Working group members were asked to provide hiring projections along with skills and competency requirements for critical jobs, in order to identify programs that align with industry needs. Collectively, these results were compiled into the Demand for Software Talent Report and will create a criteria for ‘preferred providers’ of software – a designation by employers that demonstrates an education program is providing adequate training for software engineers.

Companies that contributed to this report represent industries with the highest proportion of software talent in San Diego, including tech, life sciences, healthcare and defense. Based on the participation of 17 employers who collectively employ approximately 53,000 people and share a need for software talent, this report indicates the working group is projected to hire more than 7,220 additional software professionals over three years.

Additional key findings include:

  • Software engineers accounted for the highest future hiring demand among all software occupations in working group companies, making up 53 percent of total projections
  • Entry-level software engineers represent the highest hiring need of any position at any level
  • Collectively, the working group projects they will hire more than 1,700 entry-level software engineers over the next three years
  • Approximately 44 percent of working group employers require a bachelors degree for entry-level software engineers

Through the Advancing San Diego collaboration, San Diego strives to cultivate a more inclusive economy, as this initiative will look inward to address regional talent shortages and strengthen the relationship between employers and education systems.

For more information about the new Advancing San Diego initiative, future working groups, or to be listed as a ‘preferred provider, visit advancingSD.org. Follow along and join the conversation at #advancingSD.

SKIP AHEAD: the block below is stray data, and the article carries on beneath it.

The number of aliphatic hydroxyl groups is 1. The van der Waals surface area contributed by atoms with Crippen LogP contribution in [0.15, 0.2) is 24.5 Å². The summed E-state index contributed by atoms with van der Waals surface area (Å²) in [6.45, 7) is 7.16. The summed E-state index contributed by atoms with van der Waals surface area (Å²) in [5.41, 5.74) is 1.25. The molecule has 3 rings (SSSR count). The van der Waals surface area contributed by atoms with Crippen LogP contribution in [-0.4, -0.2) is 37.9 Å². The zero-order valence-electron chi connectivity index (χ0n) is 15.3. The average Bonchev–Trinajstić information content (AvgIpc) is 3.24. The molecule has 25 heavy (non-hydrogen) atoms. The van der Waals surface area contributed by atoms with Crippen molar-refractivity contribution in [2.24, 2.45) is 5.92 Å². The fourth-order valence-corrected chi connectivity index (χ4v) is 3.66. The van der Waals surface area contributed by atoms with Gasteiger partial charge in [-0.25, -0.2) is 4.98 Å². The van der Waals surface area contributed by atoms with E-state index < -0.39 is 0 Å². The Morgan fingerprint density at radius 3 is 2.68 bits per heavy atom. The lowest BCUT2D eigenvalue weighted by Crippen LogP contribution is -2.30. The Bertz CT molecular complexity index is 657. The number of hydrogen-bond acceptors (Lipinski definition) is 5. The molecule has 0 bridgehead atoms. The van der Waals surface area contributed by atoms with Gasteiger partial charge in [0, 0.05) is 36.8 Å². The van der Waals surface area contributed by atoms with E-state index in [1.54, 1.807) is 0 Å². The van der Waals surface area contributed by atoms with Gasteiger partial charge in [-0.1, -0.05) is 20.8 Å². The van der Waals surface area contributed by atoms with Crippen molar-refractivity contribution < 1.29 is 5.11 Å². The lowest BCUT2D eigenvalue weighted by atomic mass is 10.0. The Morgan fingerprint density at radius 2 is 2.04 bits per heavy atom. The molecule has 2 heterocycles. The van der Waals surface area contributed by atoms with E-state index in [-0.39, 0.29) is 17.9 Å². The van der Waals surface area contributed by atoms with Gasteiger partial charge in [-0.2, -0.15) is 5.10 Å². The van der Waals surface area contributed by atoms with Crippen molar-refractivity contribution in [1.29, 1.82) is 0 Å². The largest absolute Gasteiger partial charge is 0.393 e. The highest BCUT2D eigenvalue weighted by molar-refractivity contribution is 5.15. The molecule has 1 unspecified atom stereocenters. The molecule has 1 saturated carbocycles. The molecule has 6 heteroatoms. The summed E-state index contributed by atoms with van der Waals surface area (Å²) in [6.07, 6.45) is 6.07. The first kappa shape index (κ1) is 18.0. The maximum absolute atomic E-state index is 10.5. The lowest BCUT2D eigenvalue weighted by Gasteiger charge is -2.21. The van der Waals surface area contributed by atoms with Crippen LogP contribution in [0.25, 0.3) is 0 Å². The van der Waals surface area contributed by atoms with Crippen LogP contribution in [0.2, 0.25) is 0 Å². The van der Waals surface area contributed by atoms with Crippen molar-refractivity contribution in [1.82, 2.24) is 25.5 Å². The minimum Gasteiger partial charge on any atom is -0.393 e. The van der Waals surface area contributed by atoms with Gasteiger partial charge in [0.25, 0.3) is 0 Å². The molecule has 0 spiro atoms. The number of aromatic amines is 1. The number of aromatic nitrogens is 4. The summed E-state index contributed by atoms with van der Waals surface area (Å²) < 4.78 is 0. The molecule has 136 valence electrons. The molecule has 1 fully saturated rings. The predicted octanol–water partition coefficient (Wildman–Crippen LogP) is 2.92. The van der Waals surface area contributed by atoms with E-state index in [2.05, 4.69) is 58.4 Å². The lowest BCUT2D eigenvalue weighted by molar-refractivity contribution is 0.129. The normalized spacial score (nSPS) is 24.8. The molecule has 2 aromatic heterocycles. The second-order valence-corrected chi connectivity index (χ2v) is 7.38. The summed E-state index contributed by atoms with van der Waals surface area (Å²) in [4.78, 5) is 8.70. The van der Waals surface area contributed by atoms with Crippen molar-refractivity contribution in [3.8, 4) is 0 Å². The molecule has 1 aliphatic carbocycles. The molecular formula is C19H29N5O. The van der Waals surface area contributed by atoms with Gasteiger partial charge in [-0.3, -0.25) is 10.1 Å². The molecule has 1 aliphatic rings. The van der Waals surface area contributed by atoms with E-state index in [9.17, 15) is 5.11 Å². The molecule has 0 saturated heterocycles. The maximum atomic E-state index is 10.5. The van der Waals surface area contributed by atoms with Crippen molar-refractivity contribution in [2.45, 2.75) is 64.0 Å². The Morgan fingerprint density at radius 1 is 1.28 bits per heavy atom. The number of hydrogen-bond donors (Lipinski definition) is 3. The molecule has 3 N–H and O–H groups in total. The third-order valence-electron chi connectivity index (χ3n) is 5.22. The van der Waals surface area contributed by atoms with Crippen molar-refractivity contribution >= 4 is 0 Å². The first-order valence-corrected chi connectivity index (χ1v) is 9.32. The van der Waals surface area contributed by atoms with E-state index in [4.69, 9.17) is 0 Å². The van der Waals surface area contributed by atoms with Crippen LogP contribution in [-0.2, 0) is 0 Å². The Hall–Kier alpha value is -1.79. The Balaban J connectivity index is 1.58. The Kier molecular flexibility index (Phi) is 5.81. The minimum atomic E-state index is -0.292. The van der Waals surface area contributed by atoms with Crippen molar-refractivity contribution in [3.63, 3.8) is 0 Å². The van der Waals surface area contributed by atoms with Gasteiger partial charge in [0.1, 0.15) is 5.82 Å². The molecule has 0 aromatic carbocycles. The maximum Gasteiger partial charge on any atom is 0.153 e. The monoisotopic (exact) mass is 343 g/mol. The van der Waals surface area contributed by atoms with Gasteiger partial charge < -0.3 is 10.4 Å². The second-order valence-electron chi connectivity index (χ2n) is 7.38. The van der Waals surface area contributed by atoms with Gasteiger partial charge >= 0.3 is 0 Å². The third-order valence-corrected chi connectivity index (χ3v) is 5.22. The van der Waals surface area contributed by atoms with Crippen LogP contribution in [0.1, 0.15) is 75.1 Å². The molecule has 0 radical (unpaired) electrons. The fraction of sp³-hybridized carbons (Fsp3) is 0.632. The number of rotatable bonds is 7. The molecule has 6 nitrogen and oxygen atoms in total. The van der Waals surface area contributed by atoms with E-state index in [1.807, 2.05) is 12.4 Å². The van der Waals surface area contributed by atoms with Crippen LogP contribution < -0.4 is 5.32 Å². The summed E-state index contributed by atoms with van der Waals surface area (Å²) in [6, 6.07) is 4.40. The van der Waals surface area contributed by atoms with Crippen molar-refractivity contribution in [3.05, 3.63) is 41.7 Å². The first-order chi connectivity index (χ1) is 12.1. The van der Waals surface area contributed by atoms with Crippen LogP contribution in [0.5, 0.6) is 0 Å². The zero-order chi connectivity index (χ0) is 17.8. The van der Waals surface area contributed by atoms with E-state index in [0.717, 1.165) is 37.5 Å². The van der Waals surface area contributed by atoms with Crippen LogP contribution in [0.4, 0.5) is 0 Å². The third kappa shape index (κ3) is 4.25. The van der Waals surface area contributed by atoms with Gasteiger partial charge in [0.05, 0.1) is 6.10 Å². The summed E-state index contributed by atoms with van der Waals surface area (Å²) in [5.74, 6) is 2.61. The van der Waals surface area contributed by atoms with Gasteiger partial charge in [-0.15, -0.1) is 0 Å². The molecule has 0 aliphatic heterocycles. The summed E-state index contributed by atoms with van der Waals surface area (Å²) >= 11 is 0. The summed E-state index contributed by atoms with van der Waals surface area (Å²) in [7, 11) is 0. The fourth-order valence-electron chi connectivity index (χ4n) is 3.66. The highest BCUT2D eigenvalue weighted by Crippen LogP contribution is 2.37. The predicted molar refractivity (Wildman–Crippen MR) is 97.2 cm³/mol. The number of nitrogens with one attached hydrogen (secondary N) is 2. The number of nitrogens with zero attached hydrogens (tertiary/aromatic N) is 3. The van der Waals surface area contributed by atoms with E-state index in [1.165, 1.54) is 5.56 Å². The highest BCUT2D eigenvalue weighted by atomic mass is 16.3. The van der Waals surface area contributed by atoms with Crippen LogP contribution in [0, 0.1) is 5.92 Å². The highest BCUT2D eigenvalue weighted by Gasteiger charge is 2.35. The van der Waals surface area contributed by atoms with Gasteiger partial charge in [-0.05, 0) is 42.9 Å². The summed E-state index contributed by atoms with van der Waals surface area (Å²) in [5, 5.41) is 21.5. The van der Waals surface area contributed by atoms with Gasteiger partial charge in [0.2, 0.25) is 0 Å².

View the full interactive web report—“San Diego’s Demand for Software Talent Report”—here.

**Read the full press release here.**

San Diego employers endorse regional goal to create 50,000 new quality jobs within small businesses by 2030

Today, San Diego Regional EDC and its employer-led Inclusive Growth Steering Committee officially endorsed a regional goal to create 50,000 new quality jobs within small businesses by 2030. Driven by EDC’s latest study release, Equipping Small Businesses to Compete, the regional goal and accompanying set of employer recommendations aim to help small businesses in San Diego to compete.

“If you care about the future of San Diego—economic competitiveness and mobility—then you need to pay attention to small businesses,” said Janice Brown, board chair, San Diego Regional EDC. “From large employers to elected officials, it’s everyone’s responsibility to make sure that small businesses have the tools to succeed.”

In its new study, EDC found that while small businesses—those with fewer than 100 employees—employ the majority of San Diego’s workforce, only 26 percent of jobs in small businesses are quality jobs—those that pay enough for economic security (paying wages of at least $40,529 per year or $19.49 per hour).

Additional key findings include:

  • Due to financial challenges, small businesses pay 14 percent lower average wages.
  • Only 36 percent of all businesses are minority-owned, and about the same proportion are woman-owned.
  • Opportunity industries, such as construction and transportation, offer a greater number of quality jobs than many innovation industries, including precision health and cybersecurity. Additionally, many opportunity industry jobs can be accessed without a bachelor’s degree.

Citing these key findings, it’s important for the region to invest in diverse founders, support existing small businesses, and focus on job growth within opportunity industries. San Diego will be able to drive a greater economic impact and broaden access to quality jobs, especially for people residing in communities with lower rates of educational attainment.

“When small businesses succeed, it leads to more quality jobs, better local economies, and healthier communities,” said Jane Finley, senior vice president and area manager, Kaiser Permanente. “We support this goal and invest in programs like Inner City Capital Connections because Kaiser Permanente believes that investing in small businesses and creating more quality jobs leads to improved health and well-being for every San Diego resident.”

EDC’s Inclusive Growth Steering Committee is led by large employers, who understand the crucial role that small businesses play in the regional economy.

In order to meet its goal by 2030, the Inclusive Growth Steering Committee is committed to collaborating with other regional employers through the following actions:

  1. Transparency – connect with and better understand existing local service providers to strengthen their capacity and resiliency.